The 1990s saw the emergence of a new kind of American cinema, which this book calls the "new-brutality film." Violence and race have been at the heart of Hollywood cinema since its birth, but the new-brutality film was the first kind of popular American cinema to begin making this relationship explicit. The rise of this cinema coincided with the rebirth of a long-neglected strand of film theory, which seeks to unravel the complex relations of affect between the screen and the viewer.
This book analyses and connects both of these developments, arguing that films like Falling Down, Reservoir Dogs, Se7en, and Strange Days sought to reanimate the affective impact of white Hollywood cinema by miming the power of African-American and particularly hip-hop culture. The book uses several films as case-studies to chart these developments: - Falling Down both appropriates of the political black rage of the 'hood film and is a transition point between the white postmodern blockbuster and the new-brutality film.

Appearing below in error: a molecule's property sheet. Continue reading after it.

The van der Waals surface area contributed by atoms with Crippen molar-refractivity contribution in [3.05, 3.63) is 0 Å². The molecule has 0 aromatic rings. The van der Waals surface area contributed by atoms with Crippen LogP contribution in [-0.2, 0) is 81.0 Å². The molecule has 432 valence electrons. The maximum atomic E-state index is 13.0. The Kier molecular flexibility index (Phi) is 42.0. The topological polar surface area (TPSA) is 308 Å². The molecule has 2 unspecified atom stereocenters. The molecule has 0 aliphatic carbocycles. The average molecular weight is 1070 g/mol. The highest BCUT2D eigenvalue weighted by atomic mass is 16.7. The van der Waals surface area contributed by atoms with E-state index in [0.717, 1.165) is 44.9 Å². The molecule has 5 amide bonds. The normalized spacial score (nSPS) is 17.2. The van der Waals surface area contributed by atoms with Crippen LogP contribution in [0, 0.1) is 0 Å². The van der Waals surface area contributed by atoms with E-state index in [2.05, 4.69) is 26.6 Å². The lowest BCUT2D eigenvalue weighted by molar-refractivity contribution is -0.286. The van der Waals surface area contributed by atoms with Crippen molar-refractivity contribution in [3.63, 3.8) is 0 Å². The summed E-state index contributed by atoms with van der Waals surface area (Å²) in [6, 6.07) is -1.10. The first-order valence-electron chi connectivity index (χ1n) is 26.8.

- Gangsta films like Boyz N the Hood and Menace II Society provided the inspiration for much of the new-brutality film's mimesis of African-American culture
- The films of Quentin Tarantino (including Reservoir Dogs and Pulp Fiction) are new-brutality films that attempt to reanimate the affective power of Hollywood cinema.
- Se7en, Strange Days, Fight Club, and The Matrix trilogy signify both the development and the demise of the new-brutality film. This book charts and analyses an important period of Hollywood cinema as well as engaging with key contemporary thinkers (Deleuze, Jameson, Zizek and Benjamin) in a strikingly innovative fashion. The work will appeal to dedicated film scholars, critical theorists and readers with a general interest in film.
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